pointed out that the governing
boards of Ivy League schools such
as Harvard have a tradition of
choosing people with past or pres-
ent connections to their own uni-
versities to serve as their presi-
Pusey announced last February
he would resign as Harvard's chief
executive and the search commit-
tee was established to find a suc-
cessor. The group combed through
over 900 nominations for the job
before cutting the list of candi-
dates to 69 at the beginning of
Besides Fleming, that list in-
cluded economics Prof. Gardner
Ackley and Roger Heyns, chan-
cellor of the Berkeley campus of
the University of California who
recently announced he would re-
sign that post to return here as
a faculty member.
However, Ackley and Heyns'
were not included among the
final group of 23 people, 20 of
whom are from the original list of
69 candidates and three of whom
the search committee subsequently

police clash
at Ky speech
SAN FRANCISCO (')-Protest-
ing a speech by South Vietna-
mese Vice President Nguyen Cao
Ky, about 4,000 anti-war demon-
strators held a rally outside the
hotel where he was speaking,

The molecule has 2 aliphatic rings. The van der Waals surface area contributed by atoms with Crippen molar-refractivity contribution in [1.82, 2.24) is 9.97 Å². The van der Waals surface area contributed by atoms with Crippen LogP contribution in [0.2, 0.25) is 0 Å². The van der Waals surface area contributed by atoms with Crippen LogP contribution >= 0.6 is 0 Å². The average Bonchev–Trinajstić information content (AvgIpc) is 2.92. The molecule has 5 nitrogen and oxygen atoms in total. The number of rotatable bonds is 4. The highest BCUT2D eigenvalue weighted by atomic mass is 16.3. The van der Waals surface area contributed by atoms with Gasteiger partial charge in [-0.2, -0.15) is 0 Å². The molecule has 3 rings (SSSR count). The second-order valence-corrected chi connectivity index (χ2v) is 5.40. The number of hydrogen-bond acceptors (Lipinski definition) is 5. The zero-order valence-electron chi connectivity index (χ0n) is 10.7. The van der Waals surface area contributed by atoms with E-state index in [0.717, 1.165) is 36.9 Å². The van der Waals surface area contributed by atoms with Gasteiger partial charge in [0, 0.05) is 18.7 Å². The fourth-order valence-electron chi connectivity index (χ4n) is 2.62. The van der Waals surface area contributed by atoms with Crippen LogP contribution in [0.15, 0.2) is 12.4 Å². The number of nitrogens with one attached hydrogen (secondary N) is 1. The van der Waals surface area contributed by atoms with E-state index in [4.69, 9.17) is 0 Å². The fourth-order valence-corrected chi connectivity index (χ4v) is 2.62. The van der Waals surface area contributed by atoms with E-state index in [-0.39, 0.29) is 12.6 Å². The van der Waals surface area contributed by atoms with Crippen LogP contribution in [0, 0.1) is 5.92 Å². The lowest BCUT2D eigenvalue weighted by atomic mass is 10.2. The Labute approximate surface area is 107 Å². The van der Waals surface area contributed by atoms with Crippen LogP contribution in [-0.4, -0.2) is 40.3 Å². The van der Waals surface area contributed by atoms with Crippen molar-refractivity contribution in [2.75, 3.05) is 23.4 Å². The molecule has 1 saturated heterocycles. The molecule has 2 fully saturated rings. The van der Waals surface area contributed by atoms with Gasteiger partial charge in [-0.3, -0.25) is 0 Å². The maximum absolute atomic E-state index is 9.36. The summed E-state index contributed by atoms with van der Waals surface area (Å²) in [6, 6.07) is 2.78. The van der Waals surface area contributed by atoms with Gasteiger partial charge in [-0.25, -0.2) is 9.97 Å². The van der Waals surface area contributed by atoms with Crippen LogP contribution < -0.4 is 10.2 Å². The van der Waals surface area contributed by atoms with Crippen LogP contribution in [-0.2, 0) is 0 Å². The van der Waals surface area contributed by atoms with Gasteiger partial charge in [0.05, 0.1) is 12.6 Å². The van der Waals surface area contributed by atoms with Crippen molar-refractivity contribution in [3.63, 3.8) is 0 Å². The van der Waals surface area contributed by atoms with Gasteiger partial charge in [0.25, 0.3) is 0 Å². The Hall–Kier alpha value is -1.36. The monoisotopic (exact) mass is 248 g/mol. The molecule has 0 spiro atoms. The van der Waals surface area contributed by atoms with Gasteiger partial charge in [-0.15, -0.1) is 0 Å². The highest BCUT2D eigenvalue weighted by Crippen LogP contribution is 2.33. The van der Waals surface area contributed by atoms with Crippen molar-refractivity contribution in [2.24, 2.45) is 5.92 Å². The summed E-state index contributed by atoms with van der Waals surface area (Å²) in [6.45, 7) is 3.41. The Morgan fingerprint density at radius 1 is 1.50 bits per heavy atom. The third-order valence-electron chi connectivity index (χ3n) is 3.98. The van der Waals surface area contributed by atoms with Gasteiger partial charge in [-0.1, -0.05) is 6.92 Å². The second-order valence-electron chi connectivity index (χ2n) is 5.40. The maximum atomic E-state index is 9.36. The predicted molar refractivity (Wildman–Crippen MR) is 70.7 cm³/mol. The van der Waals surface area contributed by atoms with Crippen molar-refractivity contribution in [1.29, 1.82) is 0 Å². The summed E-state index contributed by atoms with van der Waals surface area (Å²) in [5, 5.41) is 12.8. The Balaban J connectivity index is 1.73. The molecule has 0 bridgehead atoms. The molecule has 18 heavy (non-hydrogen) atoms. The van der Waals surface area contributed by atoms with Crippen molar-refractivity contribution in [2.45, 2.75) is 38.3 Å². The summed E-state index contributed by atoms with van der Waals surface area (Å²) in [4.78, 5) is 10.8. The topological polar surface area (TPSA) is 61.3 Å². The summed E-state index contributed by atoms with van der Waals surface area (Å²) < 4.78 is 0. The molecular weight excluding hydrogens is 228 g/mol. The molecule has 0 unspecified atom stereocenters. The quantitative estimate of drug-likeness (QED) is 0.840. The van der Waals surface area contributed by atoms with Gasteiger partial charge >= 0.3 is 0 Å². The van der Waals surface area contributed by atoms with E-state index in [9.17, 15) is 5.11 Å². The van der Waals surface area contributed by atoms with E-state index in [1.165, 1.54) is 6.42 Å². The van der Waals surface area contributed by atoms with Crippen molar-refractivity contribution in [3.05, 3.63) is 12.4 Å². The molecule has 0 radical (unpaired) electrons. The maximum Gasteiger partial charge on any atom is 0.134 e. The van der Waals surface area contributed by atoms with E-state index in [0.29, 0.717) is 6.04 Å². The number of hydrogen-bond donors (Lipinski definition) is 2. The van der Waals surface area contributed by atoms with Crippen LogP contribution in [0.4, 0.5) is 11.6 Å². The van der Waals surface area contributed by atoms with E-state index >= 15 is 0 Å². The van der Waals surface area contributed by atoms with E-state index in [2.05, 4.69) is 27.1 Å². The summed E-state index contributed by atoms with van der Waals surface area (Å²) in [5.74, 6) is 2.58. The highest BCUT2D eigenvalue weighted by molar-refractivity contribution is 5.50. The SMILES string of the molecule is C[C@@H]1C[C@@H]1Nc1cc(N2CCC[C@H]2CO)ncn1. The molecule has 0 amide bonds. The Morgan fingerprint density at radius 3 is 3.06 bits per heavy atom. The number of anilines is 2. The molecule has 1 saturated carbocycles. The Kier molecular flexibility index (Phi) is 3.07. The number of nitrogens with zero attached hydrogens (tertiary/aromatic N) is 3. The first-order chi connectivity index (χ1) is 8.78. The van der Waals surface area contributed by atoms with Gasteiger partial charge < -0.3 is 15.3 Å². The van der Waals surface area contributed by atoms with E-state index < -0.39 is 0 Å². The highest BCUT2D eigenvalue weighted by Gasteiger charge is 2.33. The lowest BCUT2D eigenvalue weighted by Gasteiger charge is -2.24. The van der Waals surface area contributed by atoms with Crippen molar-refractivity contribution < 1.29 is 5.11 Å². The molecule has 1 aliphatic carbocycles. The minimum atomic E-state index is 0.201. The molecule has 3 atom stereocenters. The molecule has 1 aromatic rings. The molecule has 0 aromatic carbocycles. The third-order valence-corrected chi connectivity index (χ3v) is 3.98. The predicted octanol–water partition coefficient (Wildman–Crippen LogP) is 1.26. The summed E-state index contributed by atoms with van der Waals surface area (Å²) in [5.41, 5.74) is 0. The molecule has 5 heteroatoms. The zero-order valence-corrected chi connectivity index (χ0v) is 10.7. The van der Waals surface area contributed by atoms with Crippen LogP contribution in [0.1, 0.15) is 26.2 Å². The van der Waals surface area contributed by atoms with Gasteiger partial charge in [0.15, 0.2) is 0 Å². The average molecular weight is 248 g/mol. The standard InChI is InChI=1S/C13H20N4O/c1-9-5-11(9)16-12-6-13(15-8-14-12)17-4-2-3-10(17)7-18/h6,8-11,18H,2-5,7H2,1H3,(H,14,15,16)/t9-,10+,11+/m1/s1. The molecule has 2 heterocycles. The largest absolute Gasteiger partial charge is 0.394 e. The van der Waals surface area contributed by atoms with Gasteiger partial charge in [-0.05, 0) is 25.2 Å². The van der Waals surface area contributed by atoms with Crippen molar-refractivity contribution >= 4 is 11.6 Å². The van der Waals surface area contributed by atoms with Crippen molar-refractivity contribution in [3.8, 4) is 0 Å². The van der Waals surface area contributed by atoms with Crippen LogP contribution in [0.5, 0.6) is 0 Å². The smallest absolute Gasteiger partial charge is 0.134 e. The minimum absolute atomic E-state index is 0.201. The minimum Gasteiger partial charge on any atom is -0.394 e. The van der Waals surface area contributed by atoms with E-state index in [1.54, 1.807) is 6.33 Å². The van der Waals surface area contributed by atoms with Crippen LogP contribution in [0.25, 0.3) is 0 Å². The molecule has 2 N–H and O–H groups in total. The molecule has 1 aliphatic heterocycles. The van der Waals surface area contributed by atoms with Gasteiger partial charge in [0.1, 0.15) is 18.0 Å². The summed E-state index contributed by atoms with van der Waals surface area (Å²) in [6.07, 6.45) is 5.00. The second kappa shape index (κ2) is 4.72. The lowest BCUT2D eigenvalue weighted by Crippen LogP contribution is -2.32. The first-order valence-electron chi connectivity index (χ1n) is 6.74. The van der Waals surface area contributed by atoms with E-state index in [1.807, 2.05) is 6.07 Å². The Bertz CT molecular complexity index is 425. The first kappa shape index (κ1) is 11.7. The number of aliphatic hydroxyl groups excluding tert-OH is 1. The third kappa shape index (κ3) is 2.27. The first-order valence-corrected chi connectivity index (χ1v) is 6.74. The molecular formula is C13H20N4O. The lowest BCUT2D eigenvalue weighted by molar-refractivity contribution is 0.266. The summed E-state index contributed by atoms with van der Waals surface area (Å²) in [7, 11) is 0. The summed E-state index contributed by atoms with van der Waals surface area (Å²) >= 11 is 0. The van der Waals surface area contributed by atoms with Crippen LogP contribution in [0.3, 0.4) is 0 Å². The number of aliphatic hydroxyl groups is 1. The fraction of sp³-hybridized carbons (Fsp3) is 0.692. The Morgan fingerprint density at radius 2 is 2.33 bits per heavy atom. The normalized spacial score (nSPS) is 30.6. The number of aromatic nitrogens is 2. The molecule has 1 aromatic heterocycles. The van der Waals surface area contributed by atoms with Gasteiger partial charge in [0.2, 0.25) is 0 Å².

which ended in a violent confron-
tation with police.
About 500 of the demonstrators
fought with police in a park near
the hotel, throwing rocks and
picket staves at the officers. They
dispersed when mounted officers
charged into the crowd, and foot
police hurled tear gas into the
As they fled, several of the
placed objects in the streets to
block traffic.
Most of the large crowd in front
of the Fairmont Hotel did not par-
ticipate in the violence. All were
dispersed by police after the out-
break. At least six of the demon-
strators were arrested.
)ne youth infiltrated the close-
ly guarded ballroom in the Fair-
mont with a Viet Cong flag and
briefly heckled Ky.
The crowd was loud but peace-
ful during the nearly three hours
of demonstrations.

impeached yet. He is as guilty by By KRISTIN RINGSTROM
international law of war crimes
as was Hitler." Winter. snow and cold weather,